Chirag Shah is the CEO of Nucleus - a financial services fintech startup based in London, that harnesses AI and ML to power its services. The fintech offers a one-of-a-kind CRM hub called myNucleus, which enables introducers to upload deals, track their progress, and provide their clients with a decision in just minutes. To date, Nucleus has received over 30,000 proposals and approved over £650mn via the myNucleus portal. We posed five questions to him, to find out his perspective on the current startup climate.
What makes a successful fintech start-up?
For those seeking to establish a fintech start-up, I would define the key ingredients for success as being first and foremost the drive and ability to challenge the status quo – if you’re not offering anything new or innovative, you risk being overshadowed by your competitors in what can feel like an already saturated market.
All innovation needs to be supported by first identifying the customer’s pain points. Once you’ve got this insight, it’s about building an intuitive user journey and providing tangible, ongoing benefits to the customer. It’s critical all the moving parts of the business are optimised as much as possible to ensure you are providing a real solution that fully meets their personal needs.
Which fintech sectors are seeing the most movement in terms of start-ups, and why?
Currently, the most movement in terms of start-ups can be seen in the arenas of payments, open finance providers, and Web3 – this is because of a need for reliable infrastructure in place, particularly from a digital perspective, so that businesses can seamlessly facilitate growth.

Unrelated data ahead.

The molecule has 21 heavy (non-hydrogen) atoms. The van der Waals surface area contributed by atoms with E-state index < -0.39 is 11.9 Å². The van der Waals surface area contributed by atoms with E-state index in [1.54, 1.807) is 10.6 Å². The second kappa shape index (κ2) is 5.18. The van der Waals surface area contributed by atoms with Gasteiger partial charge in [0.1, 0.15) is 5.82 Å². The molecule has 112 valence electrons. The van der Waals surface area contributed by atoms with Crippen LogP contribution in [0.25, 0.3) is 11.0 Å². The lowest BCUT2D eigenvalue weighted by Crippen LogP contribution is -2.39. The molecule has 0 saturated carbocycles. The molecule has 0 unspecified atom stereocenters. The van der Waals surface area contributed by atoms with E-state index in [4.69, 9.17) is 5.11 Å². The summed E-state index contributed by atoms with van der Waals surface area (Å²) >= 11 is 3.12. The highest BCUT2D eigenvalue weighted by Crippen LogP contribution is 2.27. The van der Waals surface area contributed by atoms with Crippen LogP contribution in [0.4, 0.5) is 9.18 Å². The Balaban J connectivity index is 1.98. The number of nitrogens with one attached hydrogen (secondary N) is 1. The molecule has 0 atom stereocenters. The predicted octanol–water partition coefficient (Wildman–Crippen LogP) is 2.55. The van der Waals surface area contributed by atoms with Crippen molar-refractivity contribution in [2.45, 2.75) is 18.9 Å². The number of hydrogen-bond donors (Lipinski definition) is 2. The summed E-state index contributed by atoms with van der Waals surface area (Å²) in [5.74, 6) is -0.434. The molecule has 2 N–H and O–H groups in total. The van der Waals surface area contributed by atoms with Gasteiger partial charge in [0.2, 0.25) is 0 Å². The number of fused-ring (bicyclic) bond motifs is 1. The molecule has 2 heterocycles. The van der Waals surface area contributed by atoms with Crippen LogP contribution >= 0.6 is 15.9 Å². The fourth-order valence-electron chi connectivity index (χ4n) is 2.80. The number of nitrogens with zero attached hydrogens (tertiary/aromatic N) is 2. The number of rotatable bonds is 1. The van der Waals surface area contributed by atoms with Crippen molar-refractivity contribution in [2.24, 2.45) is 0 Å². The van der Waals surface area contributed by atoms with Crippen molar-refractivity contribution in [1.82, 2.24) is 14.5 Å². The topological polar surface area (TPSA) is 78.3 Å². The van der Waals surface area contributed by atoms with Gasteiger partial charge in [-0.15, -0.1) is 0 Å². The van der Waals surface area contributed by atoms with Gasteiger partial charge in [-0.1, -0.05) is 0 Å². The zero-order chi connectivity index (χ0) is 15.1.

Given current economic volatility, anything relating to payments and cash flow is a priority for businesses – business owners need tech that makes their lives easier and gives them one less thing to worry about amid interest rate chaos and surging bills.
Investment is tough. How can fintechs attract investors in this difficult climate?
Attracting investors in this difficult climate is tough, but not impossible. It all comes down to clarity - fintechs seeking investment need to outline clear unit economics and show a path to profitability that is actually logical and reliable.
In the current climate, investors will be prioritising the most structurally sound investment and as a start-up owner, you need to impart a realistic vision for success.
A key point is also that, given current restraints on expenditure, you need to demonstrate an ability to acquire users without providing monetary benefits to them to use the product – that is an element that will set you apart from others seeking investment.
What leadership traits are essential for building a scaling fintech?
As a leader building a scaling fintech, it is completely priceless to have a team that truly believes in the product and the business objectives. Flexibility is key – you need to make user feedback a priority over your own vision for the business and use that feedback as the driving force behind any instrumental changes. Beyond that, it really is a matter of dedication – dedication to achieving the best possible user journey, and dedication to constant improvement as there will always be ways you can generate value-added for the user.
What does the future of fintech look like to you?
Looking to the future of fintech, in the SME sector, I am confident that fintech products will continue to be at the forefront of transforming the SME ecosystem.
I envisage fintech products becoming increasingly embedded in everything an SME does - whether that’s how payments are processed, understanding customer behaviour, reporting, and other administrative tasks, as well as how SMEs access funding.
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